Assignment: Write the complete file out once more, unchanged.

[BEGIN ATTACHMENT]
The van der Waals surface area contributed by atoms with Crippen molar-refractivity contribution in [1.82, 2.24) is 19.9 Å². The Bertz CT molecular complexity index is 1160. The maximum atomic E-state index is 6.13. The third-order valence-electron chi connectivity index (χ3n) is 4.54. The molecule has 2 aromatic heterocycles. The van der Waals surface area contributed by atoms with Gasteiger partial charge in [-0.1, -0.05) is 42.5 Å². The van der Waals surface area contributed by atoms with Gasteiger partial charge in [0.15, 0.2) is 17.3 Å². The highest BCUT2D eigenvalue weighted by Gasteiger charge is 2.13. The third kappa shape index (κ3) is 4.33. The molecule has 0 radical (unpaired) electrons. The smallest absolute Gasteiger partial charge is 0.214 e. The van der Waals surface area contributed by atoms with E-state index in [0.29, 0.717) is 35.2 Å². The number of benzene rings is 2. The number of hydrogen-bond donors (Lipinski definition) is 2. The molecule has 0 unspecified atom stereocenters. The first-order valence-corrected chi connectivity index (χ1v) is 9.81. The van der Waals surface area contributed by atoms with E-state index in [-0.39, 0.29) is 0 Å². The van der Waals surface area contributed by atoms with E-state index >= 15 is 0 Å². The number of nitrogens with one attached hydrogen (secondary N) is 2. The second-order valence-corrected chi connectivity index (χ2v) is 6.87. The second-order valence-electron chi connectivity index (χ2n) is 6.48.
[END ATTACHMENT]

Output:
The van der Waals surface area contributed by atoms with Crippen molar-refractivity contribution in [1.82, 2.24) is 19.9 Å². The Bertz CT molecular complexity index is 1160. The maximum atomic E-state index is 6.13. The third-order valence-electron chi connectivity index (χ3n) is 4.54. The molecule has 2 aromatic heterocycles. The van der Waals surface area contributed by atoms with Gasteiger partial charge in [-0.1, -0.05) is 42.5 Å². The van der Waals surface area contributed by atoms with Gasteiger partial charge in [0.15, 0.2) is 17.3 Å². The highest BCUT2D eigenvalue weighted by Gasteiger charge is 2.13. The third kappa shape index (κ3) is 4.33. The molecule has 0 radical (unpaired) electrons. The smallest absolute Gasteiger partial charge is 0.214 e. The van der Waals surface area contributed by atoms with E-state index in [0.29, 0.717) is 35.2 Å². The number of benzene rings is 2. The number of hydrogen-bond donors (Lipinski definition) is 2. The molecule has 0 unspecified atom stereocenters. The first-order valence-corrected chi connectivity index (χ1v) is 9.81. The van der Waals surface area contributed by atoms with E-state index in [-0.39, 0.29) is 0 Å². The van der Waals surface area contributed by atoms with E-state index >= 15 is 0 Å². The number of nitrogens with one attached hydrogen (secondary N) is 2. The second-order valence-corrected chi connectivity index (χ2v) is 6.87. The second-order valence-electron chi connectivity index (χ2n) is 6.48.